George Harris with the Alien Research Center said the event is still going "full steam ahead" for Sept. 20 and 21. According to Harris, the Basecamp will feature a vendor village that includes 40 vendors, nine to 10 food trucks, including an Arby's food truck.

"Alienburgers" will also be served during the event, that will be partially made with "sliced, processed alien meat" (also known as SPAM).

For the Basecamp event in Hiko, Harris said the event is emphasizing on safety, and that there will be bathrooms, water and a medical crew on hand for the event. He has also spoken to the Lincoln County Sheriff, Kerry Lee, every day working on safety and emergency plans.

"We just want everybody to be safe," he said. 

The Basecamp event is expecting anywhere between 15,000 to 20,000 guests, according to Harris. 


The Lincoln County District Attorney's Office said it may pursue possible legal action against Facebook and the original creators of the "Storm Area 51" event after the county was left with a hefty bill.

According to Lincoln County D.A. Dylan Frehner, the office will seek any possible action against Matty Roberts, Brock Daily and anyone who may have pushed the Area 51 movement. Charges would be reviewed as they came up.

Between payment for law enforcement, EMS services and ensuring guest safety, Lincoln County emergency manager Eric Holt said the county was left with a $250,000 bill. Part of that bill includes:

  • $90,000 for meals
  • $10,000 for emergency fuel for law enforcement vehicles, some of which includes helicopters
  • $36,000 for porta pottys and hand-washing stations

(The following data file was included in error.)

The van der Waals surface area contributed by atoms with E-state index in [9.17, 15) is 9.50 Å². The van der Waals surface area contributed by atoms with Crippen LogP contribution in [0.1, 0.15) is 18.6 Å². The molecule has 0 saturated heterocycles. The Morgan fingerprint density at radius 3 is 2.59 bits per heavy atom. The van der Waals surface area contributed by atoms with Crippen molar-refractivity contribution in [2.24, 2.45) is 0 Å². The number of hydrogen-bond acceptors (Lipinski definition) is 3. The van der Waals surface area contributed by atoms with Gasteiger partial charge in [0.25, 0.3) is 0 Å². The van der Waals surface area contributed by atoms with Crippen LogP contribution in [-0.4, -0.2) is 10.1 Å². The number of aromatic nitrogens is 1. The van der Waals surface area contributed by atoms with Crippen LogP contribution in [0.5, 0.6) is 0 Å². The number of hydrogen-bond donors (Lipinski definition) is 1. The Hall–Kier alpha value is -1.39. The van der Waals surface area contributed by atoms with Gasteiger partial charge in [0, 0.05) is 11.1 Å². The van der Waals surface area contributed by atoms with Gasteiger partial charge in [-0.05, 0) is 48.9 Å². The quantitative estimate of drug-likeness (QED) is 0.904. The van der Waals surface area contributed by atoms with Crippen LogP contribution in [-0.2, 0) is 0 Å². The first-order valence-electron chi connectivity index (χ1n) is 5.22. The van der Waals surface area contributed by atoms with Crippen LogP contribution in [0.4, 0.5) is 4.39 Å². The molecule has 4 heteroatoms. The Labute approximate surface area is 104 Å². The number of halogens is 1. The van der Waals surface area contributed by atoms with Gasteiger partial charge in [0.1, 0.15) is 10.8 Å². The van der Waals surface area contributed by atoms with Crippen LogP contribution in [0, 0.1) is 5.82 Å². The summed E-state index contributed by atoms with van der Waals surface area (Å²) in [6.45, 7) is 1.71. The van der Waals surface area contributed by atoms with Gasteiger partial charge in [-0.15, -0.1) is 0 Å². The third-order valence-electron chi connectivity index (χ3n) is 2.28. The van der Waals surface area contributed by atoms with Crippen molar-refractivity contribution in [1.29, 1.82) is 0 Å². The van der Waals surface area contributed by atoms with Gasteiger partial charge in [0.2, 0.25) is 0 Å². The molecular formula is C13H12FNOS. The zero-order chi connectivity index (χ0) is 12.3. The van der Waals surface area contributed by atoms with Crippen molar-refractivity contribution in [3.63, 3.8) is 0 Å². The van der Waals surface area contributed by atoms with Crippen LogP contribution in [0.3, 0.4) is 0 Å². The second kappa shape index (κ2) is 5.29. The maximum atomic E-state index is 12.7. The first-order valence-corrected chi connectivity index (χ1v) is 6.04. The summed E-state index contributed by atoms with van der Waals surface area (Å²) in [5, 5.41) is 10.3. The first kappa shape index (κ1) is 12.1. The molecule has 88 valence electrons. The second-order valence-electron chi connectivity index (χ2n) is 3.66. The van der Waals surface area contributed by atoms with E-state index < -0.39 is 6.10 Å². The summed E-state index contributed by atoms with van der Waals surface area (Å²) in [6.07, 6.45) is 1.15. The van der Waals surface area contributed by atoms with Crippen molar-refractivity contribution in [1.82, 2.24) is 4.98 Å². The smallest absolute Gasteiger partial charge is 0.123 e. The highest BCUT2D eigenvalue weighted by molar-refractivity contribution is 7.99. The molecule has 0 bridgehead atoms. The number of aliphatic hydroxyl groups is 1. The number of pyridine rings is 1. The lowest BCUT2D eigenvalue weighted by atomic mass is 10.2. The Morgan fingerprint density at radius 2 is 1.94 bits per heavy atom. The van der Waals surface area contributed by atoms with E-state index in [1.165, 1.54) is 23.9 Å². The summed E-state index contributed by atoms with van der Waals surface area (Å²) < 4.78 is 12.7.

• $40 - $50,000 for personnel and travel to cover incident command structure

Holt also said expenses also covered communication costs and the county has to pay for travel for other agencies such as Guardian Medical, Nevada Highway Patrol, Las Vegas Metropolitan police and the Nevada Division of Investigation.

Holt also said expenses also covered communication costs and the county has to pay for travel for other agencies such as Guardian Medical, Nevada Highway Patrol, Las Vegas Metropolitan police and the Nevada Division of Investigation.

Money for managing the events is coming from the Land Fund Act, which has some interest Lincoln County is able to access, Holt said. The act has about $785,000 in it.

Charges and restitution could be sought as early as next week once the total costs are known after working the events.

Frehner said any lawful or unlawful activity that will be taking place during the alien-themed events was a great strain on Lincoln County resources.

"Our goal is to keep this county and the people of this county whole," he said.

As the events near, Holt said the county is mobilizing support trailers, setting up incident command posts and starting to move equipment. 

Some of the major concerns Lincoln County officials have are the more unknown factors. According to Holt, no one is really sure what to expect. However, traffic and people coming unprepared are on the top of the list.

Copyright 2019 KVVU (KVVU Broadcasting Corporation). All rights reserved 

Recommended for you

(0) comments

Welcome to the discussion.

Keep it Clean. Please avoid obscene, vulgar, lewd, racist or sexually-oriented language.
Don't Threaten. Threats of harming another person will not be tolerated.
Be Truthful. Don't knowingly lie about anyone or anything.
Be Nice. No racism, sexism or any sort of -ism that is degrading to another person.
Be Proactive. Use the 'Report' link on each comment to let us know of abusive posts.
Share with Us. We'd love to hear eyewitness accounts, the history behind an article.